Freeman guides No. 18 Notre Dame back from 0-2 start
SOUTH PLIAGE, Ind.
Marcus Freeman began his first full season as Notre Dame coach with a stumble and a fall.
Losing to No. 2 Ohio State was understandable. Losing the home opener to Marshall and slipping from preseason No. 5 outside the standings in the first two weeks of the season was not. And losing starting quarterback Tyler Buchner to a season-ending shoulder injury in Week 2 only made things worse.
The Fighting Irish responded to the precarious moment by winning seven of eight games – all with new quarterback Drew Pyne.
“It could have unraveled after Marshall,” Pyne said.
With the Irish (7-3) no longer in the college football playoff mix, they reasserted themselves in the national conversation after dealing with No. 13 North Carolina (9-1) and No. 9 Clemson (9-1) their only loss of the season. And that helped resurgent Notre Dame move up to 18th in the AP Top 25.
Freeman turned things around, first blaming himself for early season failures rather than calling players or coaches out. It’s a decision that has earned the respect of the players.
“I’m the first one to get up there and say, ‘Here are the areas where I need to improve,'” Freeman said. players, you lose them. As soon as you blame the coaches for everything, you lose them.
Freeman focused on starting the ground game. In its first two games, Notre Dame averaged 15.5 points and 103.0 rushing yards, which ranked it 110th out of 131 FBS programs.
The problem? What was supposed to be a talented offensive line and loaded tight end room, led by preseason All-Americans Jarrett Patterson and Michael Mayer, struggled to block effectively. Notre Dame has therefore gone back to basics.
The Irish rushed for 200 or more yards in five wins, including 263 against Clemson, who entered the game with the nation’s No. 19 running defense.
“It’s been a bit of a turbulent season to say the least,” said Mayer, one of the tight end’s top prospects in the NFL Draft next April. “We have worked hard. We kept our heads down. We did what we had to do.
Strong special teams units also helped. Notre Dame has blocked six punts in the past five games and is tied for the national lead in that category.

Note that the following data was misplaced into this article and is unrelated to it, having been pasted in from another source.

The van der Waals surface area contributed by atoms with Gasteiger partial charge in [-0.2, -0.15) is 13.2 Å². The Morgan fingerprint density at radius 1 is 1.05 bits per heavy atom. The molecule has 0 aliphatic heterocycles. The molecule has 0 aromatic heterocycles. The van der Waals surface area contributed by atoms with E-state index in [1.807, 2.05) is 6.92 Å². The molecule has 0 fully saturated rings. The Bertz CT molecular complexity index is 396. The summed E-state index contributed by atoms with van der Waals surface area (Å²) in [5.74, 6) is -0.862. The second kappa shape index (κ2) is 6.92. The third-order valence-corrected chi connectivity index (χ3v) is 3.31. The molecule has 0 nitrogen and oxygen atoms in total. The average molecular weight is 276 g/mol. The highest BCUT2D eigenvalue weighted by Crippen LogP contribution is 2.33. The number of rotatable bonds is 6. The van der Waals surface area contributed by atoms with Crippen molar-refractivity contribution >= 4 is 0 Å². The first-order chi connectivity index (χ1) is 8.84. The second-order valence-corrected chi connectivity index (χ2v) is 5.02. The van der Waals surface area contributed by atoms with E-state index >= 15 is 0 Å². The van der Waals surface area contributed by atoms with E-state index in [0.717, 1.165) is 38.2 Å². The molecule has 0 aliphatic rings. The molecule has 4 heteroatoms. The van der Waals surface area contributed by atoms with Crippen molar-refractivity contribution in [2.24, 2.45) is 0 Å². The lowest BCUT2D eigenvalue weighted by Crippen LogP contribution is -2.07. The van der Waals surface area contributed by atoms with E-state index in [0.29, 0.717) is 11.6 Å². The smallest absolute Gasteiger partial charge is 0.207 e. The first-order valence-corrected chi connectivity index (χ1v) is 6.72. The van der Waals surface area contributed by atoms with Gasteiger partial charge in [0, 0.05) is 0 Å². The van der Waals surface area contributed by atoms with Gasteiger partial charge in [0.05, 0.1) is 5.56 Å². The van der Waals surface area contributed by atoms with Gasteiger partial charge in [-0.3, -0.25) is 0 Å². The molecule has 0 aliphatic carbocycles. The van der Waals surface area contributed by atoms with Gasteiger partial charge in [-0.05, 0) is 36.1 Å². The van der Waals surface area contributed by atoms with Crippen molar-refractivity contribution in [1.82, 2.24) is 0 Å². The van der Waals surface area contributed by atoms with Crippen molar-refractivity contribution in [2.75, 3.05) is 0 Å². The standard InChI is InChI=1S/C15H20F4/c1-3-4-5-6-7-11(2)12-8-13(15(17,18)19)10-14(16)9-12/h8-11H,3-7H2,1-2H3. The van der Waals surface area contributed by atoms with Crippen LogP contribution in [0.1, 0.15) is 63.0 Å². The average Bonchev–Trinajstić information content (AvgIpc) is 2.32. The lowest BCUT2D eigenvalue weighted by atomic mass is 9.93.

“It starts at the top,” said special teams coordinator Brian Mason. “Coach Freeman allows us on special teams to use some of our front row players. We have very good defensive players on the punt block team.
Notre Dame’s top-30 defense stalwarts, such as Jack Kiser, Clarence Lewis and Bo Bauer, have each blocked a punt this season and preseason All-American defensive end Isaiah Foskey has two blocks.
Yet there have been too many disappointments.
The Irish lost 16-14 to struggling Stanford at home and were locked in a close game last weekend against Navy. But after back-to-back wins over ranked foes Syracuse and Clemson, the Irish overcame an 18-yard offensive effort that scored a first down and zero points in the second half to hold the contenders, 35-32.
Freeman’s confidence never wavered and his humility provided a stability that helped Notre Dame find their way back.
“He’s the same guy every day,” defensive coordinator Al Golden said. “His approach with the players has been great. I think the players respect that. They respect his consistency, his appreciation, his gratitude to them and the fact that he’s in the burrow with them.
Notre Dame closes out the regular season with Saturday’s game against Boston College (3-7) and a showdown with No. 7 USC (9-1) the following week.
Win or lose, Freeman continues to fervently pursue improvement after learning that the key to success isn’t following a perfect plan — it’s adapting to unforeseen missteps.
“If someone said to me, ‘I’m going to be a head coach for the first time. What should I do?’ Freeman said. “I would say, ‘Be yourself. Work hard, but have a sense of urgency in everything you do.’ You can’t just have a plan and think the plan will just fix things.
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